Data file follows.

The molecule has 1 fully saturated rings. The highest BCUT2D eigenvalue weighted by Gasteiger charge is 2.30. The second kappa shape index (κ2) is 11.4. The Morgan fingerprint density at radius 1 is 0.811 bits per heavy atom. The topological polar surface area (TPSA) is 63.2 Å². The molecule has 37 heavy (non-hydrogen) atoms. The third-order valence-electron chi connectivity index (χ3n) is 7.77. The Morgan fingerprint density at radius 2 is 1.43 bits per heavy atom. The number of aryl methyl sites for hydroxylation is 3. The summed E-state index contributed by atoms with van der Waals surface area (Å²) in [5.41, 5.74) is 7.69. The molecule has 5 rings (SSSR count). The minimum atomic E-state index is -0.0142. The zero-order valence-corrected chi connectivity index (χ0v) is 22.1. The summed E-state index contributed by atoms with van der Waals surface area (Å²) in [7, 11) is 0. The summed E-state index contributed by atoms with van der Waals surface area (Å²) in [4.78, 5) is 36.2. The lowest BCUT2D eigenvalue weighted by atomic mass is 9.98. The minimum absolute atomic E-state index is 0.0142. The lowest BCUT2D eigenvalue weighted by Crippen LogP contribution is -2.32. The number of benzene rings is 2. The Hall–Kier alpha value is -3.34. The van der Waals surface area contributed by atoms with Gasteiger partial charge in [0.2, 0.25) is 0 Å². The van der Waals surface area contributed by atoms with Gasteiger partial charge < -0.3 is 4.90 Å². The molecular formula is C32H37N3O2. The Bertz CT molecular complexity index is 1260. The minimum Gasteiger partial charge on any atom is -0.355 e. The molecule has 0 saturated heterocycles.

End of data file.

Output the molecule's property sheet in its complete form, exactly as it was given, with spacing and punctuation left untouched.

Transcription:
The molecule has 1 fully saturated rings. The highest BCUT2D eigenvalue weighted by Gasteiger charge is 2.30. The second kappa shape index (κ2) is 11.4. The Morgan fingerprint density at radius 1 is 0.811 bits per heavy atom. The topological polar surface area (TPSA) is 63.2 Å². The molecule has 37 heavy (non-hydrogen) atoms. The third-order valence-electron chi connectivity index (χ3n) is 7.77. The Morgan fingerprint density at radius 2 is 1.43 bits per heavy atom. The number of aryl methyl sites for hydroxylation is 3. The summed E-state index contributed by atoms with van der Waals surface area (Å²) in [5.41, 5.74) is 7.69. The molecule has 5 rings (SSSR count). The minimum atomic E-state index is -0.0142. The zero-order valence-corrected chi connectivity index (χ0v) is 22.1. The summed E-state index contributed by atoms with van der Waals surface area (Å²) in [7, 11) is 0. The summed E-state index contributed by atoms with van der Waals surface area (Å²) in [4.78, 5) is 36.2. The lowest BCUT2D eigenvalue weighted by atomic mass is 9.98. The minimum absolute atomic E-state index is 0.0142. The lowest BCUT2D eigenvalue weighted by Crippen LogP contribution is -2.32. The number of benzene rings is 2. The Hall–Kier alpha value is -3.34. The van der Waals surface area contributed by atoms with Gasteiger partial charge in [0.2, 0.25) is 0 Å². The van der Waals surface area contributed by atoms with Gasteiger partial charge < -0.3 is 4.90 Å². The molecular formula is C32H37N3O2. The Bertz CT molecular complexity index is 1260. The minimum Gasteiger partial charge on any atom is -0.355 e. The molecule has 0 saturated heterocycles.